Bird flu confirmed in Washington backyard flock

Bird flu confirmed in Washington backyard flock

An avian flu virus quickly spreading across the U.S. has been detected in a Washington noncommercial backyard flock in Pacific County, the state’s Department of Agriculture said Friday.

So far more than 37 million chickens and turkeys have died and more deaths are expected in the coming months as the virus is rapidly becoming the country’s worst outbreak.

State and federal labs tested samples collected from the Pacific County flock for avian influenza on Thursday, after the owners reported sick birds and an increased mortality rate, according to a news release from the state agency.

It is the first detection of the virus so far in 2022, according to WSDA, which said the flock has been quarantined and will be euthanized to prevent further spread.

However, a few preliminary positive bird flu cases still await confirmation, according to Dr. Kristin Mansfield with the Washington Department of Fish and Wildlife. Those birds include a sandhill crane in Connell, Washington, a Canada goose in Whatcom County and a snow goose in Moses Lake, she said.

No cases of bird flu have been identified within Washington’s commercial poultry industry and there are currently no immediate public health concerns, WSDA said Friday. Bird flu does not affect poultry meat or eggs.

“We have a vigorous response plan, but this development demonstrates how important good biosecurity can be, especially for backyard bird owners,” Dr. Amber Itle, state veterinarian, said in a statement.

WSDA is working with the U.S. Department of Agriculture’s Animal Plant Health Inspection Service and held a joint news conference Friday with the Oregon Department of Agriculture, along with health and wildlife officials from both states.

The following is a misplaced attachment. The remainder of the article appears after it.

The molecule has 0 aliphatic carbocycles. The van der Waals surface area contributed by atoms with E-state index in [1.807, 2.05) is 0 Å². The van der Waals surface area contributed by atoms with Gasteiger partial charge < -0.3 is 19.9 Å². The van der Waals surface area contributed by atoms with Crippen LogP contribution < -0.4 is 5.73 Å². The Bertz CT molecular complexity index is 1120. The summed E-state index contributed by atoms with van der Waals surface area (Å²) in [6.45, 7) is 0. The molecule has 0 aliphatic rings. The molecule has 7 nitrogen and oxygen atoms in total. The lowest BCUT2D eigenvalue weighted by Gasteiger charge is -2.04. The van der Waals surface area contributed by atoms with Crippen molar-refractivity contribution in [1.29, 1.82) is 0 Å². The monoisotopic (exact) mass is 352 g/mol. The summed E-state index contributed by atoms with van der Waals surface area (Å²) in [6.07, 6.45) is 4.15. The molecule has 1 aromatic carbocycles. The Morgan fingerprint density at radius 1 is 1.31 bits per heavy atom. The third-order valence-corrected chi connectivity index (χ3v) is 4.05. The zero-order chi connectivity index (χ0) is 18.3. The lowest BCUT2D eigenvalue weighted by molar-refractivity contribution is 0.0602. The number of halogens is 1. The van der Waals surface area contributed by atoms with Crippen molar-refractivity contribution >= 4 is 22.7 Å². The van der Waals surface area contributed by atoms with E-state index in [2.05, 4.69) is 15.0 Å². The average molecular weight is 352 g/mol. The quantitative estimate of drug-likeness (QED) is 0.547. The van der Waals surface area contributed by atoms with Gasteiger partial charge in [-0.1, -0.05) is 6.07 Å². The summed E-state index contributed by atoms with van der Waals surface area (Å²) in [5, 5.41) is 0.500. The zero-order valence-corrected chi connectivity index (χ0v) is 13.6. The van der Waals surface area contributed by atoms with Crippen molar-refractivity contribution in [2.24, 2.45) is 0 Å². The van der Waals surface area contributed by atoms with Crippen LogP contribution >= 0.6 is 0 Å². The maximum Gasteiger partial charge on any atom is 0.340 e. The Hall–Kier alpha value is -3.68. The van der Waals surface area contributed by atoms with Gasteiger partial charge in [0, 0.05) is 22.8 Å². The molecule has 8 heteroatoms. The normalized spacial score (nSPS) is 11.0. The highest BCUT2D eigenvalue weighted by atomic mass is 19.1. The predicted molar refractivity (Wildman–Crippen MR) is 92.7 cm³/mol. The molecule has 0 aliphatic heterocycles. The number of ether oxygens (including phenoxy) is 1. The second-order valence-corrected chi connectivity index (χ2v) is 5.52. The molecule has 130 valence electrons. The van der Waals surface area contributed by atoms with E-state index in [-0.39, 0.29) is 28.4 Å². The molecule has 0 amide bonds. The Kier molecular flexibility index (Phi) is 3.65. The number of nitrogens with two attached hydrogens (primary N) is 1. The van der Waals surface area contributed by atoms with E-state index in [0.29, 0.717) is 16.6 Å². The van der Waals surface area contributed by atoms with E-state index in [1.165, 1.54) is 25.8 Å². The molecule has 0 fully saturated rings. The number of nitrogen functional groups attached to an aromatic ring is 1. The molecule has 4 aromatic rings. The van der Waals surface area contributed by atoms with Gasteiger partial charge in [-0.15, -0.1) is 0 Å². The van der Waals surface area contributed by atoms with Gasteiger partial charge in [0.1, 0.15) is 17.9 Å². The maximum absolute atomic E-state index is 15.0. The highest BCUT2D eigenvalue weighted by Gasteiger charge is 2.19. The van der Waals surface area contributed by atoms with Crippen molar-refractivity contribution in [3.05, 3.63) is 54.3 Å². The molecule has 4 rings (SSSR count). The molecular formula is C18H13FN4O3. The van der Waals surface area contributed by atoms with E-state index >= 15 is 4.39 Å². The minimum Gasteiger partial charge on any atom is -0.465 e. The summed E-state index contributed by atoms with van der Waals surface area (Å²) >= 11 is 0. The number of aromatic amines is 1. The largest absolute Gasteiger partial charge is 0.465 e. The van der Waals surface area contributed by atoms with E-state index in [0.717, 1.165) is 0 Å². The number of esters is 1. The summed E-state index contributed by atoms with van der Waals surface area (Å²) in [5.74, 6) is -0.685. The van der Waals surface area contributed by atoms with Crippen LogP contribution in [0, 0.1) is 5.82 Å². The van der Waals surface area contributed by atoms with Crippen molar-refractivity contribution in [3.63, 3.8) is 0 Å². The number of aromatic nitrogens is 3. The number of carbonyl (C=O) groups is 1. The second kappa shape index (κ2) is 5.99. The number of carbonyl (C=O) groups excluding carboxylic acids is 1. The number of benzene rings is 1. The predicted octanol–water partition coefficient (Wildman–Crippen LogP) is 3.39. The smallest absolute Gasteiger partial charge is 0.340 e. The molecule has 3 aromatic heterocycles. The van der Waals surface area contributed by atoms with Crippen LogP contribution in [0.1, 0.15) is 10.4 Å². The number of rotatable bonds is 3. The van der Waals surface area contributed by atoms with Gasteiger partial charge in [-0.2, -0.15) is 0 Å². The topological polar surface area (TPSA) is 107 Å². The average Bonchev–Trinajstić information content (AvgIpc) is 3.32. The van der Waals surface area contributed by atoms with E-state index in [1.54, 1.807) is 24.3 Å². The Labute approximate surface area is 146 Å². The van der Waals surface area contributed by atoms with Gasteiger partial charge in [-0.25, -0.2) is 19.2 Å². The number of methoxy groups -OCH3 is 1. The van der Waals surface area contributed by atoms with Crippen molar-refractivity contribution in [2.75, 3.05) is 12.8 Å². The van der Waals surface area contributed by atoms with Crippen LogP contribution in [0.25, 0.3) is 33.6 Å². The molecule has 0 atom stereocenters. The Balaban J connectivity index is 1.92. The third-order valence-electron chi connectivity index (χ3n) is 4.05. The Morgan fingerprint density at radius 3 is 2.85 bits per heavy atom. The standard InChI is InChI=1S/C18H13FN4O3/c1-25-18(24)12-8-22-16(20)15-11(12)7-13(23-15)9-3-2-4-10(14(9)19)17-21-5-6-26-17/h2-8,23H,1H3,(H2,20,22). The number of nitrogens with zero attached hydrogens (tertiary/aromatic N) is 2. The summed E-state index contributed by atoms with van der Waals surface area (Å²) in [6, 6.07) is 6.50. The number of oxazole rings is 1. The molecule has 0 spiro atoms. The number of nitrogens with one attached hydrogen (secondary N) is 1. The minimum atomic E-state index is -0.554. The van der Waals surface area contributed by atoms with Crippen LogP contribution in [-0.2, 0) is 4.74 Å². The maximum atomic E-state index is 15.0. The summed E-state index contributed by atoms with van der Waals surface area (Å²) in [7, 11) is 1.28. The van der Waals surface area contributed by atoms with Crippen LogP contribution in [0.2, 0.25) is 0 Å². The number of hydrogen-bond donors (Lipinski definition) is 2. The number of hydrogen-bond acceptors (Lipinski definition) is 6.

Oregon officials also confirmed Friday that several geese in a noncommercial backyard flock of waterfowl died suddenly of the avian flu on a farm in Linn County, Oregon – the state’s first case since 2015, the Associated Press reported.

About 34 states have reported cases or outbreaks since the latest outbreak hit North America, WSDA Dr. Dana R. Dobbs said during the news conference. It has also nearly wiped out 2 million fowl in Canada as cases are reported out of multiple provinces.

The outbreak is spread largely by migrating birds and can be spread through direct contact, aerosols, fecal contamination or contaminated water and feed, Dobbs said, also noting that the wild bird migration pattern has been a bit “odd” due to the recent weather.

“I would’ve hoped it would’ve been gone by now and we were literally holding our breaths that it would pass the Pacific Flyway, but now unfortunately we are involved,” she said.

As of May 6, USDA has identified more than 1,000 cases of bird flu among wild birds across 25 states.

Backyard flock owners should bring birds undercover or cover their cubes if possible, clean up any food spills, limit visitors to the farm – especially other poultry owners – and purchase feed only from national poultry improvement sources that undergo stringent inspections, Dobbs said.

The risk of bird flu spreading to humans, however, is low, even with a confirmed case of a person involved in culling infected birds in Colorado, according to the Centers for Disease Control and Prevention.

Federal government guidance requires farms to euthanize entire commercial flocks if one bird tests positive for avian influenza. Millions of animals in Iowa barns have been suffocated in high temperatures or with poisonous foam, Bloomberg reported.

Bird flu last hit the U.S. in 2015 and killed about 50 million animals. This cost the federal government, since it handles killing and burying birds over $1 billion, according to a Bloomberg report.

WSDA is advising commercial poultry farmers and backyard flock owners to monitor for possible cases of bird flu and report domestic bird deaths or illness to the state’s Avian Health Program at 1-800-606-3056.

For more information and resources, visit USDA’s Defend the Flock program website:

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